[Paper] jamming [in a printer] is what engineers call a "scheduling" problem. Picture a warehouse in which thousands of packages are traveling on intersecting converyor belts. If the distance between the packages isn't carefully maintained, they will collide and pile up, creating jams. Printer designers solve this problem by making the paper path smart.
See: Joshua Rothman, Why Paper Jams Persist
At Synaptiq we were recently asked to help with a scheduling problem of sorts. Here's how we can put machine learning to use.
A company's Accounts Payable (AP) division receives invoices from thousands of vendors daily. Invoices go to a team of AP specialists who share the load of sorting invoices into routing queues. A specialist takes some time to route each invoice and can occasionally make a mistake in routing an invoice. On the whole, AP specialists are very good at their jobs -- they they get it right 95% of the time.
On the occasional instance when they make a mistake and the invoice gets wrongly routed, the invoice needs to be scrutinized more carefully and re-routed correctly. This "high-touch" scenario takes substantially more time to sort out.
But the AP team doesn't always have the luxury of time. The monthly closing of the books is an inescapable event. When there are a large number of invoices that enter the AP process, eventually, time runs out to handle and fix a portion of the wrongly routed invoices. These invoices end up in approval limbo; come the end of the month they make it hard to efficiently and accurately close the books.
Can Machine Learning Help?
AP specialists are great at their jobs -- their routing accuracy rate is 95%. It's very hard for a machine learning model to come close to this level of accuracy.
But when it comes to a machine learning solution, there's more to consider than just accuracy. There's also automation. What if we build a machine learning model to route the majority of the invoices, and send only the the wrongly sorted ones to the AP specialist? That would cut down their workload by quite a bit and enable them to spend their time on the relatively smaller "high-touch" items.
In this case, instead of relying on a machine learning model to route with high accuracy, we rely on the model to automate the routing of the relatively easy invoices and leave the difficult ones for the human specialists. This lets the humans concentrate on the things they do best and gives them more time to do what they do best.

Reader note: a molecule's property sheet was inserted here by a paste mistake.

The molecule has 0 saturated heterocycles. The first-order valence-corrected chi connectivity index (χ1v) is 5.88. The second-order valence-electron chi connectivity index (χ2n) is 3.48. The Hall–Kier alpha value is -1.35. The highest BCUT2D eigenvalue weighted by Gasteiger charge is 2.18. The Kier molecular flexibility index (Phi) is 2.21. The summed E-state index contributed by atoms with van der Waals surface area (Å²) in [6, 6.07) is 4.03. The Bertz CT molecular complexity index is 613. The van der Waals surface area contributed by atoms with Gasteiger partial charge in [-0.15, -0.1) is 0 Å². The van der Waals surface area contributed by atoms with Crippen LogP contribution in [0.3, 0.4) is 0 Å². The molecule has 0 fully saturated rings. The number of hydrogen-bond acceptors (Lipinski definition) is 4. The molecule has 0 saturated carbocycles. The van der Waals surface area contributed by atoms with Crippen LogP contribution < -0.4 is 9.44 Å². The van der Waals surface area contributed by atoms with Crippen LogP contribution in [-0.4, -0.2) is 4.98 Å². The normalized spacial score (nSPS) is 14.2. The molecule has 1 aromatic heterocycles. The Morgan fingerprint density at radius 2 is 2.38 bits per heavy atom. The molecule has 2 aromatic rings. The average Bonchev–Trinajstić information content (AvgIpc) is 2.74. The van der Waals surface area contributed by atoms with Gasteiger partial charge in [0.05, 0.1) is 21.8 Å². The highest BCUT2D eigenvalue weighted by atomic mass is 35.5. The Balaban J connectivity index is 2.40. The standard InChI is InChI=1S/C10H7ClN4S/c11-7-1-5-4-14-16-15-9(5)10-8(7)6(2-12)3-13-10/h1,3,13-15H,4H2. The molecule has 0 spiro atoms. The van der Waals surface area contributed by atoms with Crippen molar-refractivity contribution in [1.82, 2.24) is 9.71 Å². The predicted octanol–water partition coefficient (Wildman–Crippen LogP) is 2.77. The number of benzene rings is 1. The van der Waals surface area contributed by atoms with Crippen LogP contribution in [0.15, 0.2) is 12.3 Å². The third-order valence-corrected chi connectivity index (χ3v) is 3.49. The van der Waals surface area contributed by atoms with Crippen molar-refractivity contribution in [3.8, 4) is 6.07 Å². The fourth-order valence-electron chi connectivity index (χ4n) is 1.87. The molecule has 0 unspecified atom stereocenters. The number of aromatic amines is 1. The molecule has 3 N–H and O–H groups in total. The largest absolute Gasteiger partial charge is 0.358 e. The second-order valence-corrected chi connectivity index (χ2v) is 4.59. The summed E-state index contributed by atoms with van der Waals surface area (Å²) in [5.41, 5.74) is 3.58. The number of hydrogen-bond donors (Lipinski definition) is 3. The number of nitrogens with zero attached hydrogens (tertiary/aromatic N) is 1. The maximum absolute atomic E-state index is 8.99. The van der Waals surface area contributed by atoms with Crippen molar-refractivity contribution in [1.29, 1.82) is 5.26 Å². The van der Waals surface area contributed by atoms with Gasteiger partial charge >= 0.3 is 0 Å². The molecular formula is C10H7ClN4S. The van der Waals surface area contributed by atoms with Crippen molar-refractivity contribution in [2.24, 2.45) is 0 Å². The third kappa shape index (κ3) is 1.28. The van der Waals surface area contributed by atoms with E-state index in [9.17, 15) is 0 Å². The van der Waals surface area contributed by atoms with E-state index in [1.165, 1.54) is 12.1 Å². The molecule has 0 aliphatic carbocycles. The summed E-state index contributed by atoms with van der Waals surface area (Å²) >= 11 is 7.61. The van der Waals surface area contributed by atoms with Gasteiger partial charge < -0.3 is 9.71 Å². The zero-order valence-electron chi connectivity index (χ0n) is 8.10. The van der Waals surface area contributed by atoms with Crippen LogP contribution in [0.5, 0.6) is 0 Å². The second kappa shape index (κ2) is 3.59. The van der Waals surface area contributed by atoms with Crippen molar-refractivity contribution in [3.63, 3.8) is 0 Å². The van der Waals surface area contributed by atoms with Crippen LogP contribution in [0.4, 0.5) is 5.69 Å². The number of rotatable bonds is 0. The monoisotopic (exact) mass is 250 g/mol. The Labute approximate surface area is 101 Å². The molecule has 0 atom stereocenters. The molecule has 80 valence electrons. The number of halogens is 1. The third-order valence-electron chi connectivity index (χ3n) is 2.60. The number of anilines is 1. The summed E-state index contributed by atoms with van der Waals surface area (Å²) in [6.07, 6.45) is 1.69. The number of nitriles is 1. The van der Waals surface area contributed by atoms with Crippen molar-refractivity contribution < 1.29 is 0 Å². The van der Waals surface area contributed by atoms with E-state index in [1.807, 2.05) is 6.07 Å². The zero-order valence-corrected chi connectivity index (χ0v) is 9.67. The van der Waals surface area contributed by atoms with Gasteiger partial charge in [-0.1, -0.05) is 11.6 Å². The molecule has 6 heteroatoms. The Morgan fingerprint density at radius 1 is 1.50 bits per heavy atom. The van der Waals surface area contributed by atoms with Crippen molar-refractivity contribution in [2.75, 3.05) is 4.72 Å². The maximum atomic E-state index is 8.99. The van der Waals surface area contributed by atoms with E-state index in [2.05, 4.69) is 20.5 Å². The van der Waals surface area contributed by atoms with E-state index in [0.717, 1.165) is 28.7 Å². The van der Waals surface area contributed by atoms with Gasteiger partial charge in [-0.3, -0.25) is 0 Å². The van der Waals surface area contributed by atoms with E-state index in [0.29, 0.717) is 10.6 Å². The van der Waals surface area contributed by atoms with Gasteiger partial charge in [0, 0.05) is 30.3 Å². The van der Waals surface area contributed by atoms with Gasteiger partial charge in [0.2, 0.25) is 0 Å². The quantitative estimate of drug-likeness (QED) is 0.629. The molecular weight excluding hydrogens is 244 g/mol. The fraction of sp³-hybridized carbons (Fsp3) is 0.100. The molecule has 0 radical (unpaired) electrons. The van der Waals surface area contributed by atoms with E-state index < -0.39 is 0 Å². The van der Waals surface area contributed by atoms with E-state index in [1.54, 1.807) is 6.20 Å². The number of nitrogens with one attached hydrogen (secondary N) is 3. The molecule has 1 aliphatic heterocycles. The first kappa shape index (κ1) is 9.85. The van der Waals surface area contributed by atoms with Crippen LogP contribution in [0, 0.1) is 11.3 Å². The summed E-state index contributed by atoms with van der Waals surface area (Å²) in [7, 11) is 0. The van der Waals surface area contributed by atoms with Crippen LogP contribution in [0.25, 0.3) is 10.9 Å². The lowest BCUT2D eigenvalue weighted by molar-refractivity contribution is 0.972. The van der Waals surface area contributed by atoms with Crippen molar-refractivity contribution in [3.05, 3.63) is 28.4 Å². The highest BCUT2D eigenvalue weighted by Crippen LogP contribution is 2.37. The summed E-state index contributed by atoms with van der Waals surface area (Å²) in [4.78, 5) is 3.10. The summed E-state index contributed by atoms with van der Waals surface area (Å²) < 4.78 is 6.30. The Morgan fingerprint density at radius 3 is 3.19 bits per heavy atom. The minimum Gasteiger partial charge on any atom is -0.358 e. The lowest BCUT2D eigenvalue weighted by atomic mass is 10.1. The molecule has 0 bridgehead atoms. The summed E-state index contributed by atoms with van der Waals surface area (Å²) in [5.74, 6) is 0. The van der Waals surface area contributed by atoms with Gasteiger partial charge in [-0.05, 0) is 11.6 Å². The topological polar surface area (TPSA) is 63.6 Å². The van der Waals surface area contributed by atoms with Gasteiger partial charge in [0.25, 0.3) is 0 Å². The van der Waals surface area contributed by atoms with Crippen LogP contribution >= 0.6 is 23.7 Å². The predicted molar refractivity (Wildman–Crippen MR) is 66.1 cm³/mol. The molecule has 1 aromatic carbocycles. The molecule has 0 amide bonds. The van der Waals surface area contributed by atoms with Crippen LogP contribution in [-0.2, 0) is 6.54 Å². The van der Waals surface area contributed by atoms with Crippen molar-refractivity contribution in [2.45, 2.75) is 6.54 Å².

Quantifying the Benefit of Automation Through Machine Learning
Let's find out how and by how much a machine learning model can help. Let's make some assumptions about the AP process. (To view the details and plug in your own values, go here.)
- The number of invoices a vendor sends in a day can be modeled as a Poisson process. The μμ parameter in the Poisson process has to be set appropriately to equal the number of invoices that get into the AP process pipleline every month.
- Once μμ is set, the number of invoices generated per day also depends on the number of vendors who are generating those invoices. We assume the company has 2,500 vendors.
- The company has 4 AP specialists and they each deal with routing invoices 6.5 hours a day.
- There are 20 business days a month.
- Specialists are 95% accurate at routing invoices correctly. At best, a machine learning model is only 80% accurate in routing invoices correctly.
- It takes on average 90 seconds for an AP specialist to route an invoice; the automated machine learning system can route an invoice in under a second.
- Finally, we assume that it takes much longer to correctly re-route inovices that have been incorrectly routed. The time it takes to remedy this problem can take between 1 and 4 hours on average.
For more details, check out the code here.
Let's say the current situation results in 100 unapproved invoices at the end of the month. Even a relatively low-accuracy machine learning system can reduce the number of stuck invoices by more than half to 41 -- see the red line representing a machine learning (ML) model which is only 50% accurate in a scenario where it takes 4 hours on average to fix a routing problem. When the ML model's efficiency is increased to a moderate 70%, only 18 invoices are stuck in the system rather than 100. That's a reduction of 82% in stuck invoices.
And depending on the average time it takes to fix an incorrectly routed invoice, introducing the machine learning model at the start of the AP process can eliminate the problem altogether. The yellow and grey lines show that when the accuracy of the ML model is at 70%, and it takes on average an hour to fix the problem, the problem of stuck invoices is eliminated - there are no unapproved invoices in the system at the end of the month!
- It is very hard if not impossible for a machine learning system to replicate the accuracy of an AP specialist.
- However, routing invoices through a machine learning system before they get to the AP specialists drastically cuts down the number of invoices that the AP specialists need to handle.
- This frees them up to focus on a smaller number of wrongly routed invoices.
- Because there are a smaller number of invoices to start with, there is less risk of running out of time by the month’s close.
- Acting as an automated routing "filter" at the top of the invoice pipeline, even a machine learning system of moderate accuracy can significantly improve the end-of-month accruals and closing-of-books processes.
For more details, check out the code here.